It took a full 15 minutes for immigration in Canada to decide to let me in. I wouldn’t have been surprised if they rejected me because although I answered all their questions honestly and without hesitation, they were bad answers to simple questions such as: How long are you staying? (It depends on the weather. Less than a month.) Where are you going? (Vancouver and then the Rockies, possibly) How did you get here? (A friend drove me to the border and I walked across.) How will you go from here? (I don’t know. I read there is no public transport.) Where will you go after Canada? (I don’t know. Maybe back to Seattle.) How much cash do you have on you? (Very little. I need to use an ATM machine.) How much do you have in your bank account? (About $6000.) Can you show me an ATM receipt with the account balance? (No.)
The immigration officer’s expression hardened and he began to study the many pages of stamps in my passport. I realized I should have made some soothing answers up. I went on the offensive by explaining, “I’m a traveler—”
“Yes,” he interrupted, shifting in his chair. He exhaled, eyes fixed on my passport, not sure what to do with me.
“I’ve been to a hundred countries,” I went on, “and I have a travel website.” I wasn’t sure how “travel website” would translate into making it imperative that I visit his country, but I produced this card shown below. He took it and asked me to sit down.
I wondered if telling him about my website would backfire because he stared at his computer monitor intently. Was he reading my latest blog post about the three unpaid tickets in British Columbia? I studied a display of banned items in Canada, almost all of them from China. There were odd medicines, ivory carvings, and some very cool crocodile-skin shoes that I was admiring when I was rousted by a boisterous “Foster!” barked from across the hall, summoning me to the counter.
I was expecting anything. If I was turned away, I would only have to inform my CouchSurfing host and go back to friends in Seattle. I might have reveled in being banned in Canada, in fact.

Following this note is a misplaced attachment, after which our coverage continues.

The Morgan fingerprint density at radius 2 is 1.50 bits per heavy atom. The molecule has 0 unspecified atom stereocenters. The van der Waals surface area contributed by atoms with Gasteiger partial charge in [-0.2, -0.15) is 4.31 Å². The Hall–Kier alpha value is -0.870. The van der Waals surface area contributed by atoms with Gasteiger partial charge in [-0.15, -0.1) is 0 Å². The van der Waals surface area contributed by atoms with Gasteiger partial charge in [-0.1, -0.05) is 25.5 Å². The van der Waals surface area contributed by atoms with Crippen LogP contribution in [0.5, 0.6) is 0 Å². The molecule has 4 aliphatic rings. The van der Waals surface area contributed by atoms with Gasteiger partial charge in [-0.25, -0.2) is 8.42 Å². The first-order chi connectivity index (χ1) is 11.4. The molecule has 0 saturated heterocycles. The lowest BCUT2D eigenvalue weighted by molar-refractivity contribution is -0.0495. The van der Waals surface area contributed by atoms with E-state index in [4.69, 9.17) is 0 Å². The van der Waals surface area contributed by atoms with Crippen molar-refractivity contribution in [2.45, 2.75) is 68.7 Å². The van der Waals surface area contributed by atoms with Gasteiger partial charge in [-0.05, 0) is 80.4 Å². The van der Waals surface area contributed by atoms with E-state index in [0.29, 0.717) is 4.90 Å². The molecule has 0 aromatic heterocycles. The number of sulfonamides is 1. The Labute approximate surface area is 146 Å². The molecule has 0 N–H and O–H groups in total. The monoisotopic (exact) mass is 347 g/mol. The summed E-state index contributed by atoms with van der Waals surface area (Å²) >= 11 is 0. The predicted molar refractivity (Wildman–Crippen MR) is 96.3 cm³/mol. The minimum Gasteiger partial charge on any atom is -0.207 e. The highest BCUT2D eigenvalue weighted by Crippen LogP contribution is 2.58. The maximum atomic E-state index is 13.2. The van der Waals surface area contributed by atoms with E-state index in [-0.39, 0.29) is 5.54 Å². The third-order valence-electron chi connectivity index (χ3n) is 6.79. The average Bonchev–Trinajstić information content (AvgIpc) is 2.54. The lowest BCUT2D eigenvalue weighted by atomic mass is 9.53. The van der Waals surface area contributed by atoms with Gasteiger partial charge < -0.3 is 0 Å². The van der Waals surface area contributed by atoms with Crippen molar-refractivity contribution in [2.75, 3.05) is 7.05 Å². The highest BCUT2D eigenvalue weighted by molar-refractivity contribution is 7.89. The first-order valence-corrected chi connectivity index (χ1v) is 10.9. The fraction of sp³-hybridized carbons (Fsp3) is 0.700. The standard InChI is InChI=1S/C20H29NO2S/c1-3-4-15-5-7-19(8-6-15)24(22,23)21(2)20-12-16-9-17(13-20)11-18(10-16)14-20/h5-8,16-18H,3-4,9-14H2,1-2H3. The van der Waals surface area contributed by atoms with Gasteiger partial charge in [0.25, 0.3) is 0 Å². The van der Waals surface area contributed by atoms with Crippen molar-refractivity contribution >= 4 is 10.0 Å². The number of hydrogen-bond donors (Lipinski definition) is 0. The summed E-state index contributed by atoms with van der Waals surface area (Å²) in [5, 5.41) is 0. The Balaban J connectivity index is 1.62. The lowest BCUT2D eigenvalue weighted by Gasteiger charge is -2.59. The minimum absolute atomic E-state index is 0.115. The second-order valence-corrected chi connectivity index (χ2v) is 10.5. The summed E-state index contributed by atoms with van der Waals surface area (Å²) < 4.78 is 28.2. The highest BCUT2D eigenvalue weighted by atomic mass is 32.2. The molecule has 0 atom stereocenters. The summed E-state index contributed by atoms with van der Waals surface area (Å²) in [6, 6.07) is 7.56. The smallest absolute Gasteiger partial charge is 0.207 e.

The immigration officer asked me again how long I would stay and I said less than one month in any case because of the impending cold weather. He might have muttered, “Sissy Californians” under his breath, but out loud he said, “Have a safe journey,” and crisply handed me my passport—sans stamp, so I don’t know how long I could stay if I wanted to.
I had no choice but to either hitchhike or hustle rides from nearby parking lots, but that’s not my thing, so I stood just after the exit where cars were still going slowly and stuck out my thumb. In about ten or fifteen minutes I got a ride from a jolly local guy who drove me up the road to Cloverdale. It warmed my heart to experience so many Canadian things right away: Bryan Adams played on the radio, my driver took a swipe at Americans, and I saw a not unattractive female construction worker in a tank top. It reminded me of something I’d seen in Canada before: beautiful girls working in highway gas stations in Ontario.
The strong feeling of Canadianosity extended after I went into a Bank of Montreal to get change to use a payphone, and the teller offered to let me use the phone in the bank. It was a small gesture that floored me. Where else in the world would that happen in a bank?
There’s a long and glorious tradition in USA to try and use Canadian coins in shops and parking meters and so on, but here no one cares if you do the reverse since the American dollar is now equal to the Canadian dollar. I paid $2.50 to take a bus to northwest Surrey to my CouchSurfing host, TARA MITCHELL. TARA MITCHELL wants me to mention TARA MITCHELL in my blog so TARA MITCHELL’S name will show up in Google’s search results. TARA MITCHELL, unfortunately, hurt TARA MITCHELL’S back the day before I came and TARA MITCHELL is now bed and couch-ridden for the whole weekend, unable to leave the house.
My plan, as it stands now, is to check out Vancouver this weekend and then go to the town of Kamloops about 350km away on Monday, maybe by hitchhiking.